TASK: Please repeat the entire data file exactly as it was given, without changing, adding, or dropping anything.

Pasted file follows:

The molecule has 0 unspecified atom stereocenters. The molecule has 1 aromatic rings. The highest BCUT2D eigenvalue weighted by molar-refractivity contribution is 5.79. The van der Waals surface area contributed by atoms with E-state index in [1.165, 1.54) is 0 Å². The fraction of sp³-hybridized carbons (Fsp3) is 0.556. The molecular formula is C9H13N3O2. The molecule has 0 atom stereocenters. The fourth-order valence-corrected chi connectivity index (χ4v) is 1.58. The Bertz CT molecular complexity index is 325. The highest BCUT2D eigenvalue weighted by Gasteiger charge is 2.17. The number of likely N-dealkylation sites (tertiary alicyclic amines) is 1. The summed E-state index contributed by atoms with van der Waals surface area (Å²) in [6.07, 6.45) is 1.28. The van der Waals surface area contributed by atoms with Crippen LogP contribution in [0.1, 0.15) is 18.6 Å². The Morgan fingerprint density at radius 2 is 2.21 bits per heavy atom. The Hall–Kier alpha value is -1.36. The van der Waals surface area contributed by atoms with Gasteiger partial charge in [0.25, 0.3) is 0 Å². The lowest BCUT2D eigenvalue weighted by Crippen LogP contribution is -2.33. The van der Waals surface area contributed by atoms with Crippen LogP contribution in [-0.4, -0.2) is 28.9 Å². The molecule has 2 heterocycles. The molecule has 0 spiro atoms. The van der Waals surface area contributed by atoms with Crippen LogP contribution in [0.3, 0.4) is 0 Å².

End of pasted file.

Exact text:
The molecule has 0 unspecified atom stereocenters. The molecule has 1 aromatic rings. The highest BCUT2D eigenvalue weighted by molar-refractivity contribution is 5.79. The van der Waals surface area contributed by atoms with E-state index in [1.165, 1.54) is 0 Å². The fraction of sp³-hybridized carbons (Fsp3) is 0.556. The molecular formula is C9H13N3O2. The molecule has 0 atom stereocenters. The fourth-order valence-corrected chi connectivity index (χ4v) is 1.58. The Bertz CT molecular complexity index is 325. The highest BCUT2D eigenvalue weighted by Gasteiger charge is 2.17. The number of likely N-dealkylation sites (tertiary alicyclic amines) is 1. The summed E-state index contributed by atoms with van der Waals surface area (Å²) in [6.07, 6.45) is 1.28. The van der Waals surface area contributed by atoms with Crippen LogP contribution in [0.1, 0.15) is 18.6 Å². The Morgan fingerprint density at radius 2 is 2.21 bits per heavy atom. The Hall–Kier alpha value is -1.36. The van der Waals surface area contributed by atoms with Gasteiger partial charge in [0.25, 0.3) is 0 Å². The lowest BCUT2D eigenvalue weighted by Crippen LogP contribution is -2.33. The van der Waals surface area contributed by atoms with Crippen LogP contribution in [-0.4, -0.2) is 28.9 Å². The molecule has 2 heterocycles. The molecule has 0 spiro atoms. The van der Waals surface area contributed by atoms with Crippen LogP contribution in [0.3, 0.4) is 0 Å².